Outlook 16
News and Views from St. Mary's Woodbridge
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From the Rector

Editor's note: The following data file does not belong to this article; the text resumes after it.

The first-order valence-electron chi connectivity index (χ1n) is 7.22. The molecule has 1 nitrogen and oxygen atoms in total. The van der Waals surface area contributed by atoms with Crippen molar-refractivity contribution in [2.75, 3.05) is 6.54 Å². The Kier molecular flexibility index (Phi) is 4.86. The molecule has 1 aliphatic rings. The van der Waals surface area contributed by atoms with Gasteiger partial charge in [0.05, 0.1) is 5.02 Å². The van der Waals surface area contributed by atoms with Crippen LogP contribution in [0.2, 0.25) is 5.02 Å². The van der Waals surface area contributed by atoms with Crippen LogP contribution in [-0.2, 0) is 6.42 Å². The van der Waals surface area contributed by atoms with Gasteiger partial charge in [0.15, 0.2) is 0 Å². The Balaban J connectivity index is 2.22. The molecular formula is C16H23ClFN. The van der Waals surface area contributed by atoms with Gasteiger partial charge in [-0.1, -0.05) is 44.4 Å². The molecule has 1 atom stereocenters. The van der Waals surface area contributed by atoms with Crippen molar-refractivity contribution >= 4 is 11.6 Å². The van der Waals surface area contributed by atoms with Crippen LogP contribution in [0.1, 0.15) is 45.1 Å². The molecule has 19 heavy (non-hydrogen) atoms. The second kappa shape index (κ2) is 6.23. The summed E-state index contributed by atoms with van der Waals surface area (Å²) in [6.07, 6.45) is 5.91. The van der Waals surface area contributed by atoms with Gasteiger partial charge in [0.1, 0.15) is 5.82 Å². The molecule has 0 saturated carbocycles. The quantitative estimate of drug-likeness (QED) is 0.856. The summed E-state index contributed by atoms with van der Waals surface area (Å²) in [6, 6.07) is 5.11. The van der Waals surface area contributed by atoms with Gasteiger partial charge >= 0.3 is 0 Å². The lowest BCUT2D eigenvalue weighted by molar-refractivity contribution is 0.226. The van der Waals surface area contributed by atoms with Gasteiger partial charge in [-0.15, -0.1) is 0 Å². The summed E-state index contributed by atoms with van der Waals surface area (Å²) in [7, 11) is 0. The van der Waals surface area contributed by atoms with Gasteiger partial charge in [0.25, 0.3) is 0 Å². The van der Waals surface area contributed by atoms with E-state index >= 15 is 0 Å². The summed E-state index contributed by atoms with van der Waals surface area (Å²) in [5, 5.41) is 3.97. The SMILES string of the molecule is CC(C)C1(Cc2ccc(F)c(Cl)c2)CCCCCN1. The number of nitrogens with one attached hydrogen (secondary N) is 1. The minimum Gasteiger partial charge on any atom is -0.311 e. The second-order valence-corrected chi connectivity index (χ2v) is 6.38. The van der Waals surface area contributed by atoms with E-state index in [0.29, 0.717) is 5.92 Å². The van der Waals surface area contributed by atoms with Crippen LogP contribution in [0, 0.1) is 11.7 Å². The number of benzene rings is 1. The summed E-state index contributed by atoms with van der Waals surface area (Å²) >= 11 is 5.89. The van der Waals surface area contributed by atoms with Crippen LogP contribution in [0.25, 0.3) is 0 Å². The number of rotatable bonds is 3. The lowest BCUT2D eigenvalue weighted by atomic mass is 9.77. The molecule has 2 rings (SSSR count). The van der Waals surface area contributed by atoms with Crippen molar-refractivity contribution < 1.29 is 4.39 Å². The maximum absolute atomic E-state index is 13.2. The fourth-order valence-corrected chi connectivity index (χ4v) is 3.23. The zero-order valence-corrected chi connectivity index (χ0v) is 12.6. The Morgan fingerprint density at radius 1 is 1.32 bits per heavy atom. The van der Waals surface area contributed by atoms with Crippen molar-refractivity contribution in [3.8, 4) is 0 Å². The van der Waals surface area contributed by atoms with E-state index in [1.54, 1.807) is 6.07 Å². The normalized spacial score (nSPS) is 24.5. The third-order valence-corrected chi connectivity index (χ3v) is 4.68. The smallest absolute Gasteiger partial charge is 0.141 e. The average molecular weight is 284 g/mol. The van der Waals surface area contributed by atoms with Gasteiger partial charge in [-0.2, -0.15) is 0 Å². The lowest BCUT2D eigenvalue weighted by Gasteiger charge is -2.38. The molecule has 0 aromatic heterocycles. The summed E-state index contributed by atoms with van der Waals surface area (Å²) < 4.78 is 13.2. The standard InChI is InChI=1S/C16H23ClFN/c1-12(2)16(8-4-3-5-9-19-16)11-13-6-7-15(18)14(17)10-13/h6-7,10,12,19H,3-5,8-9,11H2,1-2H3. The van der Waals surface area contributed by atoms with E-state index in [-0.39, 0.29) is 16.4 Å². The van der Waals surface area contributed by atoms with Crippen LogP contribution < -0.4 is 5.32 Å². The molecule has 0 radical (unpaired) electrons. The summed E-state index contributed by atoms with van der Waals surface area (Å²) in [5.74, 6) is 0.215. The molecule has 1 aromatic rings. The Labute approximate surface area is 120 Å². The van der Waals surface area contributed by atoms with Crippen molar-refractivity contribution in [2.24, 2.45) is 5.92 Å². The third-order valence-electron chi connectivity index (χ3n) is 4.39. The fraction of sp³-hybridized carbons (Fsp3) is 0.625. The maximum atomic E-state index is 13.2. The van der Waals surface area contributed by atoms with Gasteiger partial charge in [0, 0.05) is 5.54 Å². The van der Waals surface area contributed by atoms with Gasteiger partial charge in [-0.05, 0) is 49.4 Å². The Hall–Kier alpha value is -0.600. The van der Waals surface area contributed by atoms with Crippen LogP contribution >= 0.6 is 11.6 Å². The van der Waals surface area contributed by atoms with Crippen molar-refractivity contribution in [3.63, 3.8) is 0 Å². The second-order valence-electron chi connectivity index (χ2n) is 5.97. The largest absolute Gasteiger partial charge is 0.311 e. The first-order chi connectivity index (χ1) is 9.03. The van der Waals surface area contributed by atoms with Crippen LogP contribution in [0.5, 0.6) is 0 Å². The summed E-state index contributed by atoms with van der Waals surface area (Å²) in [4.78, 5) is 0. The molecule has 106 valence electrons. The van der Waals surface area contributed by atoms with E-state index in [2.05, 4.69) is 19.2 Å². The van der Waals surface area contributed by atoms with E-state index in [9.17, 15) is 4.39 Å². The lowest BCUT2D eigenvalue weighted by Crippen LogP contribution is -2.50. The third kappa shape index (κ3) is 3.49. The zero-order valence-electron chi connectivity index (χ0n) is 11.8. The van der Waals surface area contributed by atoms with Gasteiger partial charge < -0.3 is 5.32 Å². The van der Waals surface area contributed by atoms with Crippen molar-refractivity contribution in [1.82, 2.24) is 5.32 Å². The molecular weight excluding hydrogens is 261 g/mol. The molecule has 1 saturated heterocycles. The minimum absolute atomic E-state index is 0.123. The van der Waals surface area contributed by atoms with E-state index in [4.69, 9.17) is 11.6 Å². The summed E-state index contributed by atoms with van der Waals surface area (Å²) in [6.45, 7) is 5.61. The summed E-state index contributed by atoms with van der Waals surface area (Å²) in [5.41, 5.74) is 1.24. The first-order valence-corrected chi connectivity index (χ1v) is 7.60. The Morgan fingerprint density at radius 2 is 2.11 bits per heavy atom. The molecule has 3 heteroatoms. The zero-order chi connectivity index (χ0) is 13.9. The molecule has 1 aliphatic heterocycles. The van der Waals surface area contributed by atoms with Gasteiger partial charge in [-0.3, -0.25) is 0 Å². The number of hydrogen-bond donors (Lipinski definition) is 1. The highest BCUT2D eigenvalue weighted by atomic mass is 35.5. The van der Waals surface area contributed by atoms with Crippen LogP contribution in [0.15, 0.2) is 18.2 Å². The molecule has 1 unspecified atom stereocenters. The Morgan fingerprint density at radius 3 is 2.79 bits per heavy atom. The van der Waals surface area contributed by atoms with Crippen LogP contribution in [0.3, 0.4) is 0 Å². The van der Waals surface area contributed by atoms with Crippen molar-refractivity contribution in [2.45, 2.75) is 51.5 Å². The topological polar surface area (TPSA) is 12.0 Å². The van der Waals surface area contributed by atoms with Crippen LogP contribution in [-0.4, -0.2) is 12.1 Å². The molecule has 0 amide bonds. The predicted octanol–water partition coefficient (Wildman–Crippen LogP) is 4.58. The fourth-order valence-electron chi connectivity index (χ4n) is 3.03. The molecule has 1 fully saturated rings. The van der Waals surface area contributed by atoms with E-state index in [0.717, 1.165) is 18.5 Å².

And is it true? And is it true? … That God was man in Palestine And lives today in Bread and Wine. Sir John Betjeman This single Truth is at the heart of Betjeman’s Christmas poem. Riddled with his fascinating and powerful insight into the ordinariness of life, this poem captures the frippery of seasonal attractions and wonders if, through the twinkle, we can catch a glimpse of what might be the truth in the Christmas story. His piercing question, quoted above, cuts through the glitter. He searches for an encounter with the story in the experience of each Christmas, wondering if in this present day and moment, there may be an answer in the lives of those of us who try to live the truth of the story, day by day, moment by moment. His question is rhetorical. For the Christian, every time the story is retold it is relived; it is brought to life. I would suggest that the truth of the story is to be found in each human heart. In a very formal way Christian people break the bread: they share the wine. In that single act of remembrance we believe the story leaps into the experience of the present moment and the child is born again in us. In part, this is the attraction of any midnight mass for many people, be they churchgoers or not. Whatever the truth is, we want it to be a part of us – somehow? In many a popular local retail outlet, the Christmas glitter was on the shelves before Remembrance Day. I turned my head. Too early and too soon. I was reactive. I was negative. Yet, in an odd kind of way, I wondered if the commercial symbols of truth could give a clue to the truth itself? Boredom is lurking. Too much money spent. And when the real day comes many will have had enough and the real truth will have been discarded into the back yard of the Inn once again. Can it be true that every year we do the same thing? – Sorry! No room! Too busy with the credit card, the tree, the lights, the turkey, and worst of all the family – all day! Perhaps there is a single paradox in the single truth. It is in order to arrest the glitter that Jesus was born into it. I saw the glitter on sale and was too negative. My reaction, ironically, was to miss the real truth. Without the glitter I cannot appreciate the false and superficial side of it all, and yet, in truth, the truth is born at the heart of all that seems to hide the truth. Stupidly, I forgot that that is the answer to Sir John’s rhetorical question! With my love and prayer for a happy Christmas. The Revd Canon Kevan McCormack